In the shorter term, the experiment has a load of useful spin-offs - the previous collider gave us the protocol that runs the web. This one should mark a sea-change in the scale of distributed computing with the creation of the largest ever distributed computing network - the Grid. As CERN is a non-profit based organisation, these inventions are allowed owed into the world for free. Equally, the work at CERN has led to developments in climate modelling, cloud formation, medical imaging, cancer treatment and the safe disposal of radioactive waste through nuclear transmutation. These developments can be used by the countries that fund CERN and provide an economic and social benefit. Any time a new experiment is proposed at CERN it has to show that the technologies developed will be of use in wider society.

So we have built it to search for new theories. That's the goal. We expect the end result to benefit society. We know that the technology developed on the way there is already benefiting society.

Importantly, there are very few international collaborations of this scale in the world and very few endeavours that require this level of technological innovation. If there were no LHC, many of these technologies would never be developed.

jfrazierjr
09-09-2008, 12:45 PM
And if all else fails, Switzerland will have the worlds largest indoor dog walking park.....umm that cost 3 billion pounds....I hope the dogs really appreciate the expense....;)

Micco
09-09-2008, 05:50 PM
I think the HLC is exactly the right thing to be doing as a joint world project. The benefits will be very similar to the race to the moon...lots of secondary and tertiary technologies that will drive the next economies and improve the human condition. If we are very lucky we'll figure out some real fundamental knowledge that will change everything (like figure out how to tap into ZPE!)

I think a manned mission to Mars needs to be on the short list of the next great joint ventures. We need to get some breeding pairs off the planet before it is devoured by black holes! ;)

Seriously, I'm somewhat if a lay-fan of Stoichiometric Electro-Dynamics. Any chance we'll learn more about that huge energy constant sticking on the end of all those complex unifying theories? (Understanding that, being a particle physicist, you probably are not a fan of SED...)

torstan
09-09-2008, 06:20 PM
Well Zero Point Energy and enormous wealths of free energy are generally considered to be myths, but it's well outside my field so I can't really take them on from much of a point of knowledge. I do know that you don't get any serious seminars about them, so I think they can probably be kept in the cupboard with the perpetual motion machines. However that is a sociological rather than scientifically based view. I'm afraid for a fuller answer you'd need to ask someone else (or I have to brush up on a few of the other areas of physics).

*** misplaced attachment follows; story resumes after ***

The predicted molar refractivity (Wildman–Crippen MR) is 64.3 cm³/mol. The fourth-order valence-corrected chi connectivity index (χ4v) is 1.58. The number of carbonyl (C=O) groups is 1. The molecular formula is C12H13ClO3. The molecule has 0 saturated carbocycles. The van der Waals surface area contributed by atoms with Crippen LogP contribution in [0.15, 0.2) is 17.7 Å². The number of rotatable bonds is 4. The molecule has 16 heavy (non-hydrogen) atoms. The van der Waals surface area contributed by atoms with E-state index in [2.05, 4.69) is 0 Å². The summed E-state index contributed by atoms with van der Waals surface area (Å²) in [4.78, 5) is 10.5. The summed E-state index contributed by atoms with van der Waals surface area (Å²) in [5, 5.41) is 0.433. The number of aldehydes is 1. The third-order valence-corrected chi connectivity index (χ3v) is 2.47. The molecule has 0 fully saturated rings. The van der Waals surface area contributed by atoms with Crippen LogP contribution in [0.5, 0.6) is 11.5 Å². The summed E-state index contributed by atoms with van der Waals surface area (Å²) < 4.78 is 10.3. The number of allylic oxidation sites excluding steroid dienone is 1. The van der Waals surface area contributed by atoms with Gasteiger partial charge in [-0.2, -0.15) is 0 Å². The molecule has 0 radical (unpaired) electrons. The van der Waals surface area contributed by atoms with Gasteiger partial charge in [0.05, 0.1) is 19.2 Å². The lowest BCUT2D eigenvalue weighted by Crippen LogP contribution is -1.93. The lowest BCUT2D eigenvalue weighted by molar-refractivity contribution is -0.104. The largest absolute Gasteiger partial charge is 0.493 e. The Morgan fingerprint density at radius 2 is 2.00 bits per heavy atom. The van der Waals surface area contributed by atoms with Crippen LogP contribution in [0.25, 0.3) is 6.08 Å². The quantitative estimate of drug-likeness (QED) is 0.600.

jfrazierjr
09-09-2008, 06:34 PM
I think the HLC is exactly the right thing to be doing as a joint world project. The benefits will be very similar to the race to the moon...lots of secondary and tertiary technologies that will drive the next economies and improve the human condition. If we are very lucky we'll figure out some real fundamental knowledge that will change everything (like figure out how to tap into ZPE!)

I think a manned mission to Mars needs to be on the short list of the next great joint ventures. We need to get some breeding pairs off the planet before it is devoured by black holes! ;)

Seriously, I'm somewhat if a lay-fan of Stoichiometric Electro-Dynamics. Any chance we'll learn more about that huge energy constant sticking on the end of all those complex unifying theories? (Understanding that, being a particle physicist, you probably are not a fan of SED...)


Well Zero Point Energy and enormous wealths of free energy are generally considered to be myths, but it's well outside my field so I can't really take them on from much of a point of knowledge. I do know that you don't get any serious seminars about them, so I think they can probably be kept in the cupboard with the perpetual motion machines. However that is a sociological rather than scientifically based view. I'm afraid for a fuller answer you'd need to ask someone else (or I have to brush up on a few of the other areas of physics).

OH OH OH.... I want my ZPM. I wanna power a flying city or an Antarctic super weapon. Gimme, gimme, gimme.....

Micco
09-09-2008, 07:26 PM
Interesting. I'll have to go dig up the references to it, but about two or three years ago I did quite a bit of reading on some research being done by the Physics Department at Cal State. They were investigating Stochastic Electrodynamics as a unifying theory. It appears from the Wikipedia Article (http://en.wikipedia.org/wiki/Stochastic_electrodynamics) that "classical" physicists are still quite opposed to the notion. Not like that hasn't happened before.